Wednesday, April 28, 2010

How Far Will You Go for a Set of Vibrams

The popularity of the VFF has gotten out of hand I think.

You go around the handful of local stores in the SF Bay Area, find out that many models and sizes have completely sold out. The salespeople who don't wear them state (in incredulous tones) that they can't keep them on the shelves.

The episode that hit home just how low the supply has gotten, and how badly people want these shoes, happened this past weekend. I sent to one of the three stores in the City of San Francisco that carry the VFF to get a replacement for my KSO's (the ones I've trashed and stunk up for the past 9 months). Across from me sat a woman with one hand talking on her cell phone, and one hand slipping on various pairs of shoes.

I had assumed wrongly that she was just trying on various women's casual shoes. But then she overhead my discussion with the saleslady regarding sizes & models of VFF (Classic vs. Sprint, vs. KSO, Size 41 vs. 43 vs. 44), and asked me about what size VFF her friend should wear. She revealed that she was talking over the phone with a friend in England, a male, about what size VFF he should wear. I looked at her feet, she had several models of VFF lying around her.

When the saleslady went to take care of another matter, I spoke with her in more detail with the young lady inquiring about the Vibrams. Turned out that her friend in England;

- Asked her to buy them on his behalf;
- Had a recent running injury to his calves;
- Couldn't decide between the size 41, 42, 43, or 44, because of the incompatibility of the sizing systems.

To place this all in perspective, this is like having your wife/girlfriend asking a friend in Italy to buy a pair of Manolo Blahniks/Jimmy Choos, forking out the $400-500 up front without even trying them on or seeing them in person. Never happen, right? Your wife/girlfriend would more likely just get on an airplane and turn the shoe shopping expedition into a trip to Italy. Because your shoe fetishizing wife/girlfriend understands that she need to see it up close and put it on her feet before coughing out the dough -- or otherwise suffer an awful case of buyers regret.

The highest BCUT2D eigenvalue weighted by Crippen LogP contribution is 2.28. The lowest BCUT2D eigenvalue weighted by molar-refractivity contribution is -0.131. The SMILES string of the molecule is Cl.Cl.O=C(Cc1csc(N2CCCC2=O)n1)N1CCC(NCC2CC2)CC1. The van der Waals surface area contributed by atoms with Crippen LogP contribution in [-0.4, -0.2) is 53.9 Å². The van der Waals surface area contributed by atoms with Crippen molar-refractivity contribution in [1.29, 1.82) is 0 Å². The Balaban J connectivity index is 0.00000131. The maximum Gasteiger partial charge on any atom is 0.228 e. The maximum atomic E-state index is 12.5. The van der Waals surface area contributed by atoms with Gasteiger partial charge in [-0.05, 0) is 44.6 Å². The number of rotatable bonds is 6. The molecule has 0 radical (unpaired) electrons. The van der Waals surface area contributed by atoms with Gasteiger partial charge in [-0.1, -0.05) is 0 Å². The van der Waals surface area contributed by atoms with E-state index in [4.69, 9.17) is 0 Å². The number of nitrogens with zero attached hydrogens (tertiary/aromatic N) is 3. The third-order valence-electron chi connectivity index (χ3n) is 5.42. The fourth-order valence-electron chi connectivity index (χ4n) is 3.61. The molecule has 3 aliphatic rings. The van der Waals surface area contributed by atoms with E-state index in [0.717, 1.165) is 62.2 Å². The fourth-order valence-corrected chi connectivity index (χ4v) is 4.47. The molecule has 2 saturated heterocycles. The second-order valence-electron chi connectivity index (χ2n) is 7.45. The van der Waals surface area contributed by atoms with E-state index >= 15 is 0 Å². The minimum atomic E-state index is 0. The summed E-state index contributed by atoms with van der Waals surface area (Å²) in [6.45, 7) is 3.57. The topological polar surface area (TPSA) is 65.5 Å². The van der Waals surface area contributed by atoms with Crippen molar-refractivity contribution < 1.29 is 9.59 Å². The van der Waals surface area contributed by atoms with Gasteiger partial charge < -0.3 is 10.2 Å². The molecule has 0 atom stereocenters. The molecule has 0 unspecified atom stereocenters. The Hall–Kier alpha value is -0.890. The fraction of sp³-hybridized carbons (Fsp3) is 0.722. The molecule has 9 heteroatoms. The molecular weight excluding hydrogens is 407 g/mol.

As much as I like the VFF's (I purchased my replacement pair online directly from Vibram USA) there is no getting around the fact that the VFF is no longer an athletic shoe but a cultural fad. People are shoving their usual logic and judgement regarding shoes aside, and forking out $$ to purchase the VFF for reasons that have nothing to do with athletics & ergonomics, but everything to do with wanting to be part of an up and coming trend.

Adding to the stew is the presence of VFF knock-off's.

I predict over the next 12 months there will be a shakedown. Most of the people buying the VFF will get rid of them when they realize how hard the transition is from regular running shoes to the VFF. After the 12 months are over, however, we'll all figure out;

- The best ways to get used to the VFF, through thousands of people venting about sore calves and aching feet.

- The sports that you can use the VFF effectively (martial arts, running, calisthenics, yoga), and the sports you should not (cycling).

- Which one of the VFF clones is a viable alternative. There is no way Vibram can dominate this market indefinitely -- especially since the fundamental design of the VFF is so simple.

Lets see how this shakes out.

Tuesday, April 20, 2010

The First Big VFF Test

I ran my first footrace wearing the VFF's this past Sunday.

It was the 10K portion of the Presidio 10 Race.

The race was a lesson in both what the potential of the VFF is, and the fact I still need more time (and running miles) to get used to these shoes.

Potential: During my fastest segments I was running as fast as I would have in my regular running shoes. The difference was that I felt lighter. Less heavy breathing. Also felt less like I was having to throw my whole body into it.

But I'm still not completely used to running in these things.

I no longer heel strike, which takes a huge load off my knees and hips. But my calves still aren't used to working this kind of distance at higher speeds. My previous runs (with the exception of an interval workout a few days earlier) all had been done at slower speed. Sometime just past the 4 mile mark my right calf started getting very stiff. Just after I got off the Golden Gate Bridge and back into San Francisco, I had to stop and stretch.

The next mile afterwards was a struggle. Normally a downhill at the end of the race would be an opportunity to floor it. In my case, I had to slow down due to the stiffness in my calf. It wasn't until the last half to 3/4 mile, when the course went into the sandy path along the Crissy Field shoreline, that I was able to speed up again. I suspect the sandy surface was easier on my calves.

Still, I can't complain too much. My time was faster than I expected it would be. Throughout the race, even at the very end when my calves were shot, I was passing people with regular running shoes. It was thrilling knowing that me, with my flimsy ass ninja shoes, was able to pass all these other people with thick soled running shoes. Part of me wonders whether or not some of the people I passed looked at me, my feet, and thought "WTF!"

But for now -- I go back to the drawing board. Long slow runs, intervals, and some tempo runs to get used to running at extended periods at higher speeds. Maybe what I need now isn't so much an increase in my max distance but an increase in my weekly miles instead.

See how the next road race goes.